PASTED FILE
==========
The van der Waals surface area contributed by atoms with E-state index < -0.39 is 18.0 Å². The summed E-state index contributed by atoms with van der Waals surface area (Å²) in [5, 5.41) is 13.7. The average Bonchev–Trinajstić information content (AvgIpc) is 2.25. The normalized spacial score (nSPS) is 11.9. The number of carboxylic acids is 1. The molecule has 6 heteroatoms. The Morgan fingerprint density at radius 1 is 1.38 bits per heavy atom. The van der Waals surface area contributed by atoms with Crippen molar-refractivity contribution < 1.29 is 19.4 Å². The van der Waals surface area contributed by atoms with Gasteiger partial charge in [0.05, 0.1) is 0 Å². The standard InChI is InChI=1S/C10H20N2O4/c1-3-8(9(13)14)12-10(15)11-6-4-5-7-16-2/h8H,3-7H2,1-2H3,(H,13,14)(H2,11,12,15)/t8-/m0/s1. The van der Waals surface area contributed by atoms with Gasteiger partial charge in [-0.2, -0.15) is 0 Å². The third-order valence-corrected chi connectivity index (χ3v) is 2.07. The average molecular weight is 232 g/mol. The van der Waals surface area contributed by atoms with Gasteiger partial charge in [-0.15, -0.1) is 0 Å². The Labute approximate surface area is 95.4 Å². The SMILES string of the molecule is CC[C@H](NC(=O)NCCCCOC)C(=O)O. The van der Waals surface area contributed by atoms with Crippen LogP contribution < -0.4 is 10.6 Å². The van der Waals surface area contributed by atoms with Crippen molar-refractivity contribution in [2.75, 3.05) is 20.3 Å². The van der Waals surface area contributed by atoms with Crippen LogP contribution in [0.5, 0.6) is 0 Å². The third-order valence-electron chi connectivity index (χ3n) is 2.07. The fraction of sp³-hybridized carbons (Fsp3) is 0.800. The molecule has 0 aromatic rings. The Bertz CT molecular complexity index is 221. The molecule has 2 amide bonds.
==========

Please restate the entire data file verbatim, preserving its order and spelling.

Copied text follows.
The van der Waals surface area contributed by atoms with E-state index < -0.39 is 18.0 Å². The summed E-state index contributed by atoms with van der Waals surface area (Å²) in [5, 5.41) is 13.7. The average Bonchev–Trinajstić information content (AvgIpc) is 2.25. The normalized spacial score (nSPS) is 11.9. The number of carboxylic acids is 1. The molecule has 6 heteroatoms. The Morgan fingerprint density at radius 1 is 1.38 bits per heavy atom. The van der Waals surface area contributed by atoms with Crippen molar-refractivity contribution < 1.29 is 19.4 Å². The van der Waals surface area contributed by atoms with Gasteiger partial charge in [0.05, 0.1) is 0 Å². The standard InChI is InChI=1S/C10H20N2O4/c1-3-8(9(13)14)12-10(15)11-6-4-5-7-16-2/h8H,3-7H2,1-2H3,(H,13,14)(H2,11,12,15)/t8-/m0/s1. The van der Waals surface area contributed by atoms with Gasteiger partial charge in [-0.2, -0.15) is 0 Å². The third-order valence-corrected chi connectivity index (χ3v) is 2.07. The average molecular weight is 232 g/mol. The van der Waals surface area contributed by atoms with Gasteiger partial charge in [-0.15, -0.1) is 0 Å². The Labute approximate surface area is 95.4 Å². The SMILES string of the molecule is CC[C@H](NC(=O)NCCCCOC)C(=O)O. The van der Waals surface area contributed by atoms with Crippen LogP contribution < -0.4 is 10.6 Å². The van der Waals surface area contributed by atoms with Crippen molar-refractivity contribution in [2.75, 3.05) is 20.3 Å². The van der Waals surface area contributed by atoms with Crippen LogP contribution in [0.5, 0.6) is 0 Å². The third-order valence-electron chi connectivity index (χ3n) is 2.07. The fraction of sp³-hybridized carbons (Fsp3) is 0.800. The molecule has 0 aromatic rings. The Bertz CT molecular complexity index is 221. The molecule has 2 amide bonds.